New homes in America are a lot bigger than they used to be. In fact since 1950 they've doubled in size, to an average about 2,500-square feet per home. And a bigger home generally uses more energy. So one college professor is attempting to trash some of our ideas about home ownership, by sleeping in a six-by-six-foot dumpster.
[...] this month, Wilson moved into a sanitized recycling dumpster on the Austin, Texas, campus of Huston-Tillotson University. — marketplace.org
Your assignment is to come up with an idea so revolutionary that it could be considered an important advance in industrial design.
Students at Rice University in Houston accomplished that with plans for a floating city that is being considered by one of the world's largest oil companies. Last year, the students won the inaugural Odebrecht Award for a radical design of man-made floating islands where as many as 25,000 oil workers and their families could live. — npr.org
Previously featured in our Student Works and Screen/Print series, "The Petropolis of Tomorrow" proposes a new style of floating company towns to aid Brazil in offshore oil findings. NPR now reports that the project has surpassed its academic role to be considered by Petrobas, a Brazilian...
The long and varied history of waste and its removal in New York from the 18th century onwards is the subject of Elizabeth Royte’s 2005 book Garbage Land and of the Urban Omnibus City of Systems video she narrates. In the video, Royte describes how her research into where exactly her trash was going after she threw it out has led her to become a more ecological citizen, with “a systems view” of our interconnected processes of manufacturing, transportation, disposal and re-use. — Urban Omnibus
In a new exhibition, Michael Pawlyn lays out his vision for architecture inspired by the natural world – including biorock buildings grown entirely underwater and whole office blocks being lit by learning from the blind sea star. [...]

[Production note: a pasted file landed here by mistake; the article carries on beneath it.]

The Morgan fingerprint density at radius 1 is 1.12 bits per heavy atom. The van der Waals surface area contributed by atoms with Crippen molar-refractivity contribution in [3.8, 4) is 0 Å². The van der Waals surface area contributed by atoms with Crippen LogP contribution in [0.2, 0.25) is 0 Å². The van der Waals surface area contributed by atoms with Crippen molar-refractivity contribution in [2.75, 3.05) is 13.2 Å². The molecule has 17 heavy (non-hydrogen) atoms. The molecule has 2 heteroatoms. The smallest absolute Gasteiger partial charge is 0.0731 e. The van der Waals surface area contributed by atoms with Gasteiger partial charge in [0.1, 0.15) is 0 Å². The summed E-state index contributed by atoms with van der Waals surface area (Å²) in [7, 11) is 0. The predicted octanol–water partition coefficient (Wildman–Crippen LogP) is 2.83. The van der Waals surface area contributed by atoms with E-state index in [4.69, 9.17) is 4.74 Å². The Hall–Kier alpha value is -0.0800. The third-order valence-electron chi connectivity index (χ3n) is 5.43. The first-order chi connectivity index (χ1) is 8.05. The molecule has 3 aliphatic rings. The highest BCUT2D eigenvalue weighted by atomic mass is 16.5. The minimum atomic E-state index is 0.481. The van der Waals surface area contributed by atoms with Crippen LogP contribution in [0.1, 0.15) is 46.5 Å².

“All my work is driven by a frustration with the word ‘sustainable’,” he says. “It suggests something that is just about good enough, but we need to be looking at truly restorative solutions. — theguardian.com
Canadian company Dirtt provides reusable building components and 3D design software, but is still convincing architects it's more sustainable than other options - and worth the price — The Guardian
My friend Bill wrote this article in the Guardian about a Canadian company called DIRTT, which claims to be reducing construction-related waste with its 3D modeling software and "made-to-order building materials that snap into place". It's being used by companies such as Google and...
Yesterday, DS+R announced in their proposal for MoMA's redesign that the American Folk Art Museum would have to be demolished. Backlash from the #folkMoMA community quickly arose: architects and critics called the choice callous and unsustainable, outraged not only by the Folk Art Museum's...
Using digital fabrication and some clever tricks we're able to manufacture beautiful, low cost structures which easily bolt together. You design for it like it's a big imaginary 3D printer then you and your friends get together and bolt your house together! [...]
It works like a techno version of a barn raising. — Arcology Now
Architecture start-up Arcology Now wants to provide an alternative to 3D printing building technologies, focusing on reliable materials and elbow grease. The Phoenix, Arizona group has developed a digital fabrication software that generates a framework for any 3D surface out of steel tubes and...